Swords, pistols, muskets, and accoutrements from the 18th and 19th centuries.
When it came to fighting at close quarters, small arms and edged weapons played a vital role in destroying an enemy vessel’s personnel. As the range closed during an engagement, Marines and seamen trained in the use of muskets and rifles peppered the opponent’s deck with a well-aimed hail of lead. With few hiding places on an exposed spar deck, the men stationed there could only hope that the bulwarks and hammock nettings stood high enough to intercept the brunt of the enfilade. Wooden ships rarely sank from the effects of long-range bombardment, and boarding decided many battles. As the hulls of the vessels crashed together, the cry of “Boarders away!” rang through the ship. The men denominated “boarders” on the quarter bill rushed to snatch up pistols, cutlasses, and pikes. The Marines concentrated their fire on the enemy’s decks, at the point chosen for boarding. Hastily formed into divisions by their officers, the men with the cutlasses and pikes boarded first, charging four deep along the gangways towards the quarterdeck. A reserve armed with muskets kept up a steady fire on the quarterdeck, the tops, and anywhere else an enemy dared show his head. Hand to hand combat was dangerous, brutal work, but nothing else could win or lose a battle as quickly.
A well-appointed American ship in 1812 should have carried three muskets, three cutlasses, four pikes and two pistols to every two guns (cannons). A ship as large as Constitution therefore needed at least 156 muskets, 156 cutlasses, 208 pikes, and 104 pistols. Considering that every vessel in commission required a proportionate number of weapons, it comes as a surprise to learn that early American naval small arms and edged weapons are today considered some of the rarest of collectibles. No matter how well the armorer or gunner did his job, no matter how well they cleaned, oiled, and packed them, service at sea created havoc with a ship’s store of small arms. Extant pieces often show signs of repair and restoration. Even the best bear the scars and wear of heavy use.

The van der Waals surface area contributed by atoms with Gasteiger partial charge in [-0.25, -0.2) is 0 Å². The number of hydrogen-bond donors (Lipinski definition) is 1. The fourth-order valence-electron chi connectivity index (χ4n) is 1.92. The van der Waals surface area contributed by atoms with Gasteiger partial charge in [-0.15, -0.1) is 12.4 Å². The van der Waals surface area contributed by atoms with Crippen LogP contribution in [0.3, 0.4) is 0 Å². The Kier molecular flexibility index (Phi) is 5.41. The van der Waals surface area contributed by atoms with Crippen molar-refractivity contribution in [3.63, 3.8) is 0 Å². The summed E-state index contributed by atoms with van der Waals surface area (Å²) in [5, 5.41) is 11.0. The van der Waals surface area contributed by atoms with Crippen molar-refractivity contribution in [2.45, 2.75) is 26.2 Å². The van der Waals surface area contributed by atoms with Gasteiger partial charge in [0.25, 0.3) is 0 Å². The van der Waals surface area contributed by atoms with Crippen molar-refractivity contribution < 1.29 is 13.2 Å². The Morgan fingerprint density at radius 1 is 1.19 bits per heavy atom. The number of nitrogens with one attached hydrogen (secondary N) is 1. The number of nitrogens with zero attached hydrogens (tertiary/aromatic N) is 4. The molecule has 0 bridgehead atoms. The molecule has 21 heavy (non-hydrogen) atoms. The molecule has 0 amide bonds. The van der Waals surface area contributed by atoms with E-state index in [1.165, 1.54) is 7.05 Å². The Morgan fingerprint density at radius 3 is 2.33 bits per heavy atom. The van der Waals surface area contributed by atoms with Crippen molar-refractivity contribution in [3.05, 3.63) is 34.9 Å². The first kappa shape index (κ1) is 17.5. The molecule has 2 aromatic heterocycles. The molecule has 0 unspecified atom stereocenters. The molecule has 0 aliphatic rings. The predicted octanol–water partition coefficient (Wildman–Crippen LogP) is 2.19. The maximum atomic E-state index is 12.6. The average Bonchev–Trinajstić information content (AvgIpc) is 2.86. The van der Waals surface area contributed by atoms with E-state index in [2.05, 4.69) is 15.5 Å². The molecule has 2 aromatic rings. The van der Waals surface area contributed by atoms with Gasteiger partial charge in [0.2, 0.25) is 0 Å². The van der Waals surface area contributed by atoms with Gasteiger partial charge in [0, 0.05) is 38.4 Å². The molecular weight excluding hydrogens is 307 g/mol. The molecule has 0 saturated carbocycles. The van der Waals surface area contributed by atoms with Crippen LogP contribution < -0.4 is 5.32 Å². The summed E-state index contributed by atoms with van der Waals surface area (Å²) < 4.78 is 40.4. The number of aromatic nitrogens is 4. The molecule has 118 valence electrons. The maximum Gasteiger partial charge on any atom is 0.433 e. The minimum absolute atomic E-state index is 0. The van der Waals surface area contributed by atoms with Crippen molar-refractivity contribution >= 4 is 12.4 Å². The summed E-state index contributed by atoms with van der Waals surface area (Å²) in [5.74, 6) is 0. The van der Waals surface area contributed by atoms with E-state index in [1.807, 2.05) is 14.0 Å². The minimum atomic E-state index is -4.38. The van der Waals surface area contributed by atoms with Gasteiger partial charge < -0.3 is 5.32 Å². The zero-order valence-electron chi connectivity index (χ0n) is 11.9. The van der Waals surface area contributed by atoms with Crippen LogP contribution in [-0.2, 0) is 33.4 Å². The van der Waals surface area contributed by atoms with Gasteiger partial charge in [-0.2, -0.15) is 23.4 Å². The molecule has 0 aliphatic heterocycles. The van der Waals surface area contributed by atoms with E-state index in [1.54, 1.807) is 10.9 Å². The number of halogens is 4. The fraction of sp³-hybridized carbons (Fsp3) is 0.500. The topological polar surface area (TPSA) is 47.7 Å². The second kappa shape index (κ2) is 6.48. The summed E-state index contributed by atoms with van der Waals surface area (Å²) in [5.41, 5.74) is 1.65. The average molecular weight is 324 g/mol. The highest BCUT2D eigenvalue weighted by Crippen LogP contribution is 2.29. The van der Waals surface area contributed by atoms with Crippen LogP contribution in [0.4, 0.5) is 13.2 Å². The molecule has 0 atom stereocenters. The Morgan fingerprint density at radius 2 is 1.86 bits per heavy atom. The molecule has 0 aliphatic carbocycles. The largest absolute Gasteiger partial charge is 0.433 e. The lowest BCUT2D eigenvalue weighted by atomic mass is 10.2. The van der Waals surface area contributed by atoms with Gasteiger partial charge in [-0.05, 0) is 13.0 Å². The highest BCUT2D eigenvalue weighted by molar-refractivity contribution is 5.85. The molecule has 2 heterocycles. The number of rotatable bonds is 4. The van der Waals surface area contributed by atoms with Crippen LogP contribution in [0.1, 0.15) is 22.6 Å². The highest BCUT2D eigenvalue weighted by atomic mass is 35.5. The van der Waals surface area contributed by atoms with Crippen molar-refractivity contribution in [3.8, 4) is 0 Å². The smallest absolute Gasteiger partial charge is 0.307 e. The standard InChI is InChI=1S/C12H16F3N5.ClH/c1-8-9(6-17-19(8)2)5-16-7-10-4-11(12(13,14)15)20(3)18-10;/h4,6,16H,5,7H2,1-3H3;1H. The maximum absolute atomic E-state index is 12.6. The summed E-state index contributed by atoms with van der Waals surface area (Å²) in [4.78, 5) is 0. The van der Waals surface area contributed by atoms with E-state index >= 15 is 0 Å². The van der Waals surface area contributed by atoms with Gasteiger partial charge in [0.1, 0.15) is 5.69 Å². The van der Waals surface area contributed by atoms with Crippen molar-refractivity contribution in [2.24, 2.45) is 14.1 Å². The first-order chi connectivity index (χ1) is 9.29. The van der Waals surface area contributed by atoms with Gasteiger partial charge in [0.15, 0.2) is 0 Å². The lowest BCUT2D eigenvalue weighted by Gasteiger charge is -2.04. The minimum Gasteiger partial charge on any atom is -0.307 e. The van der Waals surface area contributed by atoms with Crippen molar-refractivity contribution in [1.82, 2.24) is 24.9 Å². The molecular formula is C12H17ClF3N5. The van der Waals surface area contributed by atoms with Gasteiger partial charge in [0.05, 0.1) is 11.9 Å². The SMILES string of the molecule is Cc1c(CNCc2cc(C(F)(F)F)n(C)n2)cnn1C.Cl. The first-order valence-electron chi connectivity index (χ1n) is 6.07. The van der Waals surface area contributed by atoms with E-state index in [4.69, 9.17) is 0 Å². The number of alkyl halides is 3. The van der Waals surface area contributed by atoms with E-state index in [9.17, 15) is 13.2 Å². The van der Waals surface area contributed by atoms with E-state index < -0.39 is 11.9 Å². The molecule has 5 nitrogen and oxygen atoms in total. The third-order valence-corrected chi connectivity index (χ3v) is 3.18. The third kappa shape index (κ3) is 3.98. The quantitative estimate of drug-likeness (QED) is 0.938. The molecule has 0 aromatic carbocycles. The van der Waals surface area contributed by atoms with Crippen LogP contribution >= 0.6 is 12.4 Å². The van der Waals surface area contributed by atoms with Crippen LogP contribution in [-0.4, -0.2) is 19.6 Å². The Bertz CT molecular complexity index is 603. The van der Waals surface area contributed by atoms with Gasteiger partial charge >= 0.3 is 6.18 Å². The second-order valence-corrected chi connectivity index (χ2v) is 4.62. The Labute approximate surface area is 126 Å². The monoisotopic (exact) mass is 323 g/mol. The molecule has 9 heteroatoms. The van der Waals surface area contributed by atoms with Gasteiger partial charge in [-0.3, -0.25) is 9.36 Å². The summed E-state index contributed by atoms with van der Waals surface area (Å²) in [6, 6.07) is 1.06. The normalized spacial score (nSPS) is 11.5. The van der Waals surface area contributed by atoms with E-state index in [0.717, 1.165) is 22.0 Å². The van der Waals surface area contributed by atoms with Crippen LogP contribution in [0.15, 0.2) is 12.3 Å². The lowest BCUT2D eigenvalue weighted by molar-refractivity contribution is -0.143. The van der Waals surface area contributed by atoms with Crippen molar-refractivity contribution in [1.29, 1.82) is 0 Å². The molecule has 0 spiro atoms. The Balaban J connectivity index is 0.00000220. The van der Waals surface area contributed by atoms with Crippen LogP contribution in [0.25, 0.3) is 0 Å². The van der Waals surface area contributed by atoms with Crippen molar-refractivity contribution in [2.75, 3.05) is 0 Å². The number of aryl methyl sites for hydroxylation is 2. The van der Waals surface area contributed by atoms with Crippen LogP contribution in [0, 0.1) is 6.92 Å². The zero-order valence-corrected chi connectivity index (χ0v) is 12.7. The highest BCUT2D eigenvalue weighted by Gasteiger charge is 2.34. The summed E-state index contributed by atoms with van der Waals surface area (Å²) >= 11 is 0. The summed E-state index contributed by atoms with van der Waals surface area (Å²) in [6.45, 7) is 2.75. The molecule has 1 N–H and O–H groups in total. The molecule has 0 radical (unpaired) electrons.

As a study collection, the USS Constitution Museum’s assemblage of Federal-era naval small arms and edged weapons is unparalleled. Compiled in large part by author, artist, and historian William Gilkerson, the collection was donated to the Museum by the late Sherman Morss in the late 1980s and early 1990s. Included among the many rare pieces are examples of the three cutlass patterns produced by contractor Nathan Starr between 1808 and 1826, and pistols manufactured by Simeon North in 1808 and 1813. The collection includes examples of the so-called Type 1, 2, and 3 American boarding axes, as well as an assortment of sea service muskets. A brass swivel howitzer probably cast by Paul Revere forms a cornerstone of the collection. A Model 1803 Harpers Ferry rifle taken from the maintop of USS President after her capture in 1815 complements the many imported British weapons. The student of American weapons, technology, industry, and naval history has much to learn from this collection.